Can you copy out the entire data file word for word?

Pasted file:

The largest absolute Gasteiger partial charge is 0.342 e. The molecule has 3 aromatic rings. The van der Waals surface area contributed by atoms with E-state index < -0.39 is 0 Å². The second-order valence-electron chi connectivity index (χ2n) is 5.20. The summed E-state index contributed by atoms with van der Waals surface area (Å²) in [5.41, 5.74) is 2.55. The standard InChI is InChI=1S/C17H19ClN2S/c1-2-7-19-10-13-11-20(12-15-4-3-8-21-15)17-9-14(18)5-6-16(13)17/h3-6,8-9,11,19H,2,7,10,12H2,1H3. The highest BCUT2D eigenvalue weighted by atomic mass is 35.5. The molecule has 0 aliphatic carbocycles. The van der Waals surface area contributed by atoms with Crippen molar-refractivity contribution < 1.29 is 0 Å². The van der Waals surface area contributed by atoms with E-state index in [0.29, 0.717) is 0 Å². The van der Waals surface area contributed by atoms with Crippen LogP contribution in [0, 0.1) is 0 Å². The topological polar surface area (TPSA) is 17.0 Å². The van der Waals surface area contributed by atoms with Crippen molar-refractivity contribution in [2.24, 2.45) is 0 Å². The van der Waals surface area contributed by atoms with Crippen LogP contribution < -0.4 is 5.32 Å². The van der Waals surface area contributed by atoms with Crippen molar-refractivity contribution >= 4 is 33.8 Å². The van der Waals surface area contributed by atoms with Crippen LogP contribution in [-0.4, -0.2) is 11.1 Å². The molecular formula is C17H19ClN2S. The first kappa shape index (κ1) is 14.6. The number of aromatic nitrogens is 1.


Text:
The largest absolute Gasteiger partial charge is 0.342 e. The molecule has 3 aromatic rings. The van der Waals surface area contributed by atoms with E-state index < -0.39 is 0 Å². The second-order valence-electron chi connectivity index (χ2n) is 5.20. The summed E-state index contributed by atoms with van der Waals surface area (Å²) in [5.41, 5.74) is 2.55. The standard InChI is InChI=1S/C17H19ClN2S/c1-2-7-19-10-13-11-20(12-15-4-3-8-21-15)17-9-14(18)5-6-16(13)17/h3-6,8-9,11,19H,2,7,10,12H2,1H3. The highest BCUT2D eigenvalue weighted by atomic mass is 35.5. The molecule has 0 aliphatic carbocycles. The van der Waals surface area contributed by atoms with Crippen molar-refractivity contribution < 1.29 is 0 Å². The van der Waals surface area contributed by atoms with E-state index in [0.29, 0.717) is 0 Å². The van der Waals surface area contributed by atoms with Crippen LogP contribution in [0, 0.1) is 0 Å². The topological polar surface area (TPSA) is 17.0 Å². The van der Waals surface area contributed by atoms with Crippen molar-refractivity contribution in [2.24, 2.45) is 0 Å². The van der Waals surface area contributed by atoms with Crippen LogP contribution < -0.4 is 5.32 Å². The van der Waals surface area contributed by atoms with Crippen molar-refractivity contribution >= 4 is 33.8 Å². The van der Waals surface area contributed by atoms with Crippen LogP contribution in [-0.4, -0.2) is 11.1 Å². The molecular formula is C17H19ClN2S. The first kappa shape index (κ1) is 14.6. The number of aromatic nitrogens is 1.